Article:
Care - not necessarily. For sure, nobody likes ripping doen old ceilings, but as for boarding, some plasterers really don't like skimming a ceiling boarded by someone else. eg, some plasterers wil tell you that adjacent boards should be butted tightly up against each other, others will say there should be a few mm gap to allow plaster through to form a 'nib' behind. Also, in an old house, plasterers know that the ceiling joists are often very uneven, and they may think a d-i-yer won't have packed the boards out where necessary to correct for this.
Trouble is, if you rip the old ceiling down yourself before the plasterer comes, if he's boarding too you could end up with a significant lag time with no ceiling at all, whereas a boarded, unskimmed ceiling is reasonably acceptable in the medium term (been there done that...)
David
Reply to
Lobster
Use taper edge boards, and scrim and joint fill instead. Needs a final sand, but you will get spot on results without needing to be able to skim.
Reply to
John Rumm
FYI this is easy to do without special kit etc - get yourself a couple of lengths of 2x1 timber and cut them to about 1" longer than the ceiling height of your room, hold a board up against the ceiling and then wedge it there using your 2x1s. You can apply a substantial upward force that way.
A solution - say 1:4? And vaccum the area first to get rid of dust etc.
I've done this myself with a lath and plaster wall suffering from the same problem, worked a treat.
In addition to that, while you've got the ceiling jacked up and PVA'd, another trick is to apply some bonding plaster to the reverse side of the ceiling over the area where it's coming down, that will hopefully bond the whole lot back together.
It's worked for me - again, in walls rather than ceilings - but it's definitely a bodge rather than a proper job. However, hopefully it will wring a few more years' life out of your ceiling, at least until such time as the local plasterers have finished their backlog of flood repairs.
David
Reply to
Lobster
Is it a bodge? It gives better noise reduction than a new boarded ceiling, it restores the original means by which the ceiling was fixed in place if plaster is poured, and its recommended by restorers. I cant think of a better way to do it.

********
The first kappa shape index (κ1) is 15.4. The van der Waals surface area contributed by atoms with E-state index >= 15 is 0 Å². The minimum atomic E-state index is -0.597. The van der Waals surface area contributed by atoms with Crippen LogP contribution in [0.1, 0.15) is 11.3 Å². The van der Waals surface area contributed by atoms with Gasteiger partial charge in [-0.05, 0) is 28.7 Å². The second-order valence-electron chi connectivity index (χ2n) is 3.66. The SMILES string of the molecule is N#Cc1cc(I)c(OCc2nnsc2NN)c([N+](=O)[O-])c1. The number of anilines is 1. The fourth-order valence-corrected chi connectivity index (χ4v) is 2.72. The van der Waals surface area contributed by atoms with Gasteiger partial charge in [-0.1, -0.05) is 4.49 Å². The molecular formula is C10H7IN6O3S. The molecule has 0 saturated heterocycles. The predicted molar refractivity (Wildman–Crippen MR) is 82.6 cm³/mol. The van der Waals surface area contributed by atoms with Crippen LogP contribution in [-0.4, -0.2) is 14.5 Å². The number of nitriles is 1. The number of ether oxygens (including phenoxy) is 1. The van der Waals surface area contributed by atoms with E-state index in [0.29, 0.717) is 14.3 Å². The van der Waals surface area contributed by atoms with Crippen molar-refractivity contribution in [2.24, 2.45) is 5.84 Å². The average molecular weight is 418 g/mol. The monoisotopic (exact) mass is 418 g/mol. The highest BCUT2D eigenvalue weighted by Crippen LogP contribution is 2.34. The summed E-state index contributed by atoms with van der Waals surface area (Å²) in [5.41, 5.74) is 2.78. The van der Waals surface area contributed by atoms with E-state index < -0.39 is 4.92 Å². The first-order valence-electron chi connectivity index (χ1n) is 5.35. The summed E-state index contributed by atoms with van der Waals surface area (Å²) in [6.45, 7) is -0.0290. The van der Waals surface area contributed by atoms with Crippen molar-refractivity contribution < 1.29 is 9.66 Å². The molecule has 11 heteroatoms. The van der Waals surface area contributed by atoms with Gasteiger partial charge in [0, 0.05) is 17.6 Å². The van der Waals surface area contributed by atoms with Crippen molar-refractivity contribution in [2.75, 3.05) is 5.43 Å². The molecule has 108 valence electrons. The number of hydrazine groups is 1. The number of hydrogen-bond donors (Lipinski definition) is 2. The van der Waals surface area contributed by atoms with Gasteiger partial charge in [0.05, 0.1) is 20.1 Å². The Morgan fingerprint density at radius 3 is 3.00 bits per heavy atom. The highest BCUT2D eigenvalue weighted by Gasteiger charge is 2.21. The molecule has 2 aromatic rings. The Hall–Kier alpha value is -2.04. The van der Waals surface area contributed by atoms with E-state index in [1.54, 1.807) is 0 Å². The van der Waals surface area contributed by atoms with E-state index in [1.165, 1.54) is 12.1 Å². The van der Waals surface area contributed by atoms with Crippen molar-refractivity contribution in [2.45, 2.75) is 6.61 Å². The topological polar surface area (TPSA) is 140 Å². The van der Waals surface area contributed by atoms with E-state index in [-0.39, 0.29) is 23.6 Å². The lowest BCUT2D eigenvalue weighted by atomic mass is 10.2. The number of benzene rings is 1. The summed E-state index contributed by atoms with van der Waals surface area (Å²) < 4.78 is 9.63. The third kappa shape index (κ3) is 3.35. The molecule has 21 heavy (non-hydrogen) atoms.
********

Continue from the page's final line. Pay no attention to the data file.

NT
Reply to
meow2222
> >> FYI this is easy to do without special kit etc - get yourself a couple >> of lengths of 2x1 timber and cut them to about 1" longer than the >> ceiling height of your room, hold a board up against the ceiling and >> then wedge it there using your 2x1s. You can apply a substantial >> upward force that way. > >
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! D
Reply to
Lobster
On 18 Nov,
You then lose the strength of the paper face, unless you tape over it, then you are back to the bump.
Reply to
<me9
Strength is not so much of a problem on a ceiling. If you use fibreglass scrim tape you still get a reasonably strong join even without the paper.
Reply to
John Rumm
On 18 Nov,
True if your room is less than 8' wide. otherwise you would have to tape and fill over a flat join, resulting in a (slight) bump. Putting the long edges paralell to the window minimises the visibility of these bumps.
I'd advise 3' boards, rather than 4' ones, despite there being more joints, they are easier to lift and manouver by one person. I use 2 poles of 2x2 with a cross piece on one end of floorboard to support and wedge the board whilst fitting.
Shame the bath overflow leaked, It's ruined my best handiwork in the kitchen. I don't fancy doing it again.
Reply to
<me9